something's in the air

April showers bring May flowers--and pollen and runny noses and sneezing and stinging eyes. But when you get hay fever this year, turn to Mother Nature to relieve what she created in the first place.

This month's panel of experts recommend four common herbal allies to combat the respiratory nuisances that come with seasonal allergies. Tim Blakley, herbal educator for Frontier Natural Products Cooperative and manager of the National Center for the Preservation of Medicinal Herbs, offers a few more specific tips. First, he says, find out what's causing your hay fever--obviously you won't be able to stop oak tree blossoms from blooming, but you can prepare yourself for the inevitable by taking preventative doses of the following herbs before the pollen reaches your nose. (Stinging nettle works best if you start taking it about a week before allergy season.) Also, keep your house free of mold, which can compound seasonal allergies.

If hay fever still strikes, eat a little dollop of horseradish--it'll immediately open up your nasal passages (if only temporarily). For chapped lips and noses, Blakley recommends a lip balm (in a beeswax and olive oil base) containing comfrey and calendula. Apply the balm around your nostrils---even inside your nose-to ease the itching.

Contributing to this month's column are Blakley; Santa Fe herbalist Blade, who runs the Earth Wisdom Teachings workshops; and Mindy Green, director of education for the Herb Research Foundation, in Boulder, Colo.

Legend for Chart:

A - Herb
B - Function
C - Dosage[*]
D - Comments




Chickweed Anti-inflammatory;
(Stellaria media) relieves coughs and

Tincture: 40 drops in a little water daily
Capsules: Up to 9(400 - 500 mg.) capsules daily
Tea: Steep 1 oz. dried herb in hot water in 32-oz.
mason jar for 4 - 6 hours; drink 1 - 2 cups daily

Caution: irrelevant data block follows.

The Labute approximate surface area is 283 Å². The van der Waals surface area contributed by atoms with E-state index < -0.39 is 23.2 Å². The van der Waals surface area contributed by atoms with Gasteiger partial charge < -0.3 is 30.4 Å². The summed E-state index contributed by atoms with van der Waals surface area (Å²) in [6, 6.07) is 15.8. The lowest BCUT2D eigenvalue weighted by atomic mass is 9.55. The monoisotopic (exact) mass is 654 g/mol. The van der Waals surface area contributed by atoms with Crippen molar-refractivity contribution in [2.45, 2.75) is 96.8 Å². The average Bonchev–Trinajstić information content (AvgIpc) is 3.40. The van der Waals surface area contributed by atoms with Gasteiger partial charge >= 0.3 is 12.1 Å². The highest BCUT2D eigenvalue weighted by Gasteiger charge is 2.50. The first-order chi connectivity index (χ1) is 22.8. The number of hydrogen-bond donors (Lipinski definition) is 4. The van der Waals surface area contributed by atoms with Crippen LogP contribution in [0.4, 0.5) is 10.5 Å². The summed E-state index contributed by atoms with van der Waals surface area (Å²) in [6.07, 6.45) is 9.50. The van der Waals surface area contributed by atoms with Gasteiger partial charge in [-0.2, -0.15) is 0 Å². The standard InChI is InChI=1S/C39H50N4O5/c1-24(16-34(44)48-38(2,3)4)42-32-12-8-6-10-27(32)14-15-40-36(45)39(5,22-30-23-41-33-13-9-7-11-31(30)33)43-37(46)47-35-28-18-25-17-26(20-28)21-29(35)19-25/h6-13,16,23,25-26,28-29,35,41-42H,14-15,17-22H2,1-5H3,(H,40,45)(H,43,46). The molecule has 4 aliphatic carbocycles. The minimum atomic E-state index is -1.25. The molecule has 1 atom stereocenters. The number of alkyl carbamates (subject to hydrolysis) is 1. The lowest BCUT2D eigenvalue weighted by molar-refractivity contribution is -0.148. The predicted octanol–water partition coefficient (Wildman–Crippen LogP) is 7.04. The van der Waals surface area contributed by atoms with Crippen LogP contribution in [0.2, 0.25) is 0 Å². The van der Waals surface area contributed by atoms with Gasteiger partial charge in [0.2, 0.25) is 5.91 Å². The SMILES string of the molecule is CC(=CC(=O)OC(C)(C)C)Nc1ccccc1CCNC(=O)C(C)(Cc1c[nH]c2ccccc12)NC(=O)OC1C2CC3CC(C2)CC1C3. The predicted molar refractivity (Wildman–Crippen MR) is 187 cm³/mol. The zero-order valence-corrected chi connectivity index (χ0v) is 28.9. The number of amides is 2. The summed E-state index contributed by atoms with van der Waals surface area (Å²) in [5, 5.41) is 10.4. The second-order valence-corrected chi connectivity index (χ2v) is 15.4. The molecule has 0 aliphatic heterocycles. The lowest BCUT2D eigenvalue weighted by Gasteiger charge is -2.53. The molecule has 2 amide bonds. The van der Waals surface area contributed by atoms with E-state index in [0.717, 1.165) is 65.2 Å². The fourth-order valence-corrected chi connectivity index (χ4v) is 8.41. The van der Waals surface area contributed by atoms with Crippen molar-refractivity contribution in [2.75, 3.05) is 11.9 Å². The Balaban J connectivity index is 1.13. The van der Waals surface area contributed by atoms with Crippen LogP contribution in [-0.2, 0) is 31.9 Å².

Take for 3 to 4 months for long-
term relief from seasonal allergies;
also good for chronic asthma.

Fennel seed Anti-inflammatory; effec-
(Foeniculum tive, temporary relief for
vulgare) red, stinging eyes

Tea: Steep 1 tsp. dried herb in 1/2 cup hot water
until cool. Drain and drop clean liquid into an eye
cup. Rinse eyes as often as necessary

Refrigerate tea to keep from

Mullein leaf Expectorant, anti-
(Verbascum inflammatory, antispas-
thapsus) modic; soothes coughs
and clears lungs

Tincture: 25 -40 drops every 3 hours; follow
frequency directions below
Tea: Steep 1 oz. of dried herb in hot water in 32-
oz. mason jar for 4 - 6 hours; drink 2 - 4 cups daily
for 6 weeks. Take 2 weeks off. Repeat if necessary

A tonic, mullein is most effective
when you take for a time, then stop
for awhile. Also offers excellent
relief from chronic asthma.

Stinging nettle Anti-inflammatory;
(Urtica dioica) immune system sup-
port; nutritive--high in
vitamins A and C

Tincture: 2 milliliters daily (about 40 drops) for up
to 1 month
Capsules: Up to 6 (435 mg.) capsules daily
Tea: Steep 1 oz. dried leaves in hot water in 32-oz.
mason jar for 4 - 6 hours; drink 1 - 2 cups daily

Start taking stinging nettle about
one week before allergy season

By Ellen Cavalli

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